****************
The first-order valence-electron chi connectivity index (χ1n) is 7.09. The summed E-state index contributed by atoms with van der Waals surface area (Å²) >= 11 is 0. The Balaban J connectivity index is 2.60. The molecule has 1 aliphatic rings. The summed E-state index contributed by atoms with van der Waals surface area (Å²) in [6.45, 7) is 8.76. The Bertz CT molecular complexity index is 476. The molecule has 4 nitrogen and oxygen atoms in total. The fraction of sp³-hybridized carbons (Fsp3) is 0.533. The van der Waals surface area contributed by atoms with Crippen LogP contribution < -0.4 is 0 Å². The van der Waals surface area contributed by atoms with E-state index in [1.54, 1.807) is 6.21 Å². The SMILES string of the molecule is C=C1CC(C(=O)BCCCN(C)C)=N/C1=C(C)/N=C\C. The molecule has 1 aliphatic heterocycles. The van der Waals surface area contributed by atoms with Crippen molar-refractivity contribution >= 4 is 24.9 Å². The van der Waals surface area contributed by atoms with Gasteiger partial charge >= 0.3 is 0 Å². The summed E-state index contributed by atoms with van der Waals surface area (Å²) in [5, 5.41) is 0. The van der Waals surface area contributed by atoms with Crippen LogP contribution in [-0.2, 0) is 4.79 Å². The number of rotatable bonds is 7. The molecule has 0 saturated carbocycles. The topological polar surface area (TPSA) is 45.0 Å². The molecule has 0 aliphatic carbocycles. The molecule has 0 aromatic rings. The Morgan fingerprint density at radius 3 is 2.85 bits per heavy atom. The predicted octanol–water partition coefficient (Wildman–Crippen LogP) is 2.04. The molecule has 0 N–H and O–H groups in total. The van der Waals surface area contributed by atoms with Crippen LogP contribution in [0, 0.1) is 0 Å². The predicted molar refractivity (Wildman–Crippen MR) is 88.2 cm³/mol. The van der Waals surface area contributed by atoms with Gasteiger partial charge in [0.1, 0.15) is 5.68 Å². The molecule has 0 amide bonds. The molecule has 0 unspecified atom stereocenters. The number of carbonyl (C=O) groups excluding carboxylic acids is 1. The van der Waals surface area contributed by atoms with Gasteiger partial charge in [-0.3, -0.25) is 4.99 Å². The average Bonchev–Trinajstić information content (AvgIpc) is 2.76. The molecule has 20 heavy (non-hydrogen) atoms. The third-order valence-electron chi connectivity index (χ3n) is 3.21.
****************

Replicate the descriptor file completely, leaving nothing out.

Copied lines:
The first-order valence-electron chi connectivity index (χ1n) is 7.09. The summed E-state index contributed by atoms with van der Waals surface area (Å²) >= 11 is 0. The Balaban J connectivity index is 2.60. The molecule has 1 aliphatic rings. The summed E-state index contributed by atoms with van der Waals surface area (Å²) in [6.45, 7) is 8.76. The Bertz CT molecular complexity index is 476. The molecule has 4 nitrogen and oxygen atoms in total. The fraction of sp³-hybridized carbons (Fsp3) is 0.533. The van der Waals surface area contributed by atoms with Crippen LogP contribution < -0.4 is 0 Å². The van der Waals surface area contributed by atoms with E-state index in [1.54, 1.807) is 6.21 Å². The SMILES string of the molecule is C=C1CC(C(=O)BCCCN(C)C)=N/C1=C(C)/N=C\C. The molecule has 1 aliphatic heterocycles. The van der Waals surface area contributed by atoms with Crippen molar-refractivity contribution >= 4 is 24.9 Å². The van der Waals surface area contributed by atoms with Gasteiger partial charge >= 0.3 is 0 Å². The summed E-state index contributed by atoms with van der Waals surface area (Å²) in [5, 5.41) is 0. The van der Waals surface area contributed by atoms with Crippen LogP contribution in [-0.2, 0) is 4.79 Å². The number of rotatable bonds is 7. The molecule has 0 saturated carbocycles. The topological polar surface area (TPSA) is 45.0 Å². The molecule has 0 aliphatic carbocycles. The molecule has 0 aromatic rings. The Morgan fingerprint density at radius 3 is 2.85 bits per heavy atom. The predicted octanol–water partition coefficient (Wildman–Crippen LogP) is 2.04. The molecule has 0 N–H and O–H groups in total. The van der Waals surface area contributed by atoms with Crippen LogP contribution in [0, 0.1) is 0 Å². The predicted molar refractivity (Wildman–Crippen MR) is 88.2 cm³/mol. The van der Waals surface area contributed by atoms with Gasteiger partial charge in [0.1, 0.15) is 5.68 Å². The molecule has 0 amide bonds. The molecule has 0 unspecified atom stereocenters. The number of carbonyl (C=O) groups excluding carboxylic acids is 1. The van der Waals surface area contributed by atoms with Gasteiger partial charge in [-0.3, -0.25) is 4.99 Å². The average Bonchev–Trinajstić information content (AvgIpc) is 2.76. The molecule has 20 heavy (non-hydrogen) atoms. The third-order valence-electron chi connectivity index (χ3n) is 3.21.